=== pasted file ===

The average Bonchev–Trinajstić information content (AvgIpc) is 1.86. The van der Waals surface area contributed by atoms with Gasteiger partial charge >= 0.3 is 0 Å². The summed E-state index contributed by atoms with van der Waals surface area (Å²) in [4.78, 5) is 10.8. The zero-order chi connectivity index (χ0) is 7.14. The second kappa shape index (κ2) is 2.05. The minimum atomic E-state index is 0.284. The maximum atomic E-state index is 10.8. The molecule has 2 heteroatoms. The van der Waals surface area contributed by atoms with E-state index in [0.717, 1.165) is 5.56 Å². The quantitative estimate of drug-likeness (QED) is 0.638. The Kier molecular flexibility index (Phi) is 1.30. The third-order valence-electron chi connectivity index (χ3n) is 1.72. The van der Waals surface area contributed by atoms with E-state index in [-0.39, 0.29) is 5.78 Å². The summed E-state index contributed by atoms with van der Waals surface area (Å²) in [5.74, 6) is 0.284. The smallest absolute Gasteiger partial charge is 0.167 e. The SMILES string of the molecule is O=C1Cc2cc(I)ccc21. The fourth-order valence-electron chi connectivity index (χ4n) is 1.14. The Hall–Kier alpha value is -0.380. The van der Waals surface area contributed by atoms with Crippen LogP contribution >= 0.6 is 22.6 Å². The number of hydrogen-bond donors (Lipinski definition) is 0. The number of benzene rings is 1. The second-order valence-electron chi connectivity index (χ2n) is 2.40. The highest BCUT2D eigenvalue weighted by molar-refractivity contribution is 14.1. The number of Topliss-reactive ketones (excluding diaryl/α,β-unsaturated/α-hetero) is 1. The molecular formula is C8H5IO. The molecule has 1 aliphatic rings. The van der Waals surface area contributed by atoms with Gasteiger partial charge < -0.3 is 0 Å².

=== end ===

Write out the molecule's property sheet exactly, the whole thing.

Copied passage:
The average Bonchev–Trinajstić information content (AvgIpc) is 1.86. The van der Waals surface area contributed by atoms with Gasteiger partial charge >= 0.3 is 0 Å². The summed E-state index contributed by atoms with van der Waals surface area (Å²) in [4.78, 5) is 10.8. The zero-order chi connectivity index (χ0) is 7.14. The second kappa shape index (κ2) is 2.05. The minimum atomic E-state index is 0.284. The maximum atomic E-state index is 10.8. The molecule has 2 heteroatoms. The van der Waals surface area contributed by atoms with E-state index in [0.717, 1.165) is 5.56 Å². The quantitative estimate of drug-likeness (QED) is 0.638. The Kier molecular flexibility index (Phi) is 1.30. The third-order valence-electron chi connectivity index (χ3n) is 1.72. The van der Waals surface area contributed by atoms with E-state index in [-0.39, 0.29) is 5.78 Å². The summed E-state index contributed by atoms with van der Waals surface area (Å²) in [5.74, 6) is 0.284. The smallest absolute Gasteiger partial charge is 0.167 e. The SMILES string of the molecule is O=C1Cc2cc(I)ccc21. The fourth-order valence-electron chi connectivity index (χ4n) is 1.14. The Hall–Kier alpha value is -0.380. The van der Waals surface area contributed by atoms with Crippen LogP contribution >= 0.6 is 22.6 Å². The number of hydrogen-bond donors (Lipinski definition) is 0. The number of benzene rings is 1. The second-order valence-electron chi connectivity index (χ2n) is 2.40. The highest BCUT2D eigenvalue weighted by molar-refractivity contribution is 14.1. The number of Topliss-reactive ketones (excluding diaryl/α,β-unsaturated/α-hetero) is 1. The molecular formula is C8H5IO. The molecule has 1 aliphatic rings. The van der Waals surface area contributed by atoms with Gasteiger partial charge < -0.3 is 0 Å².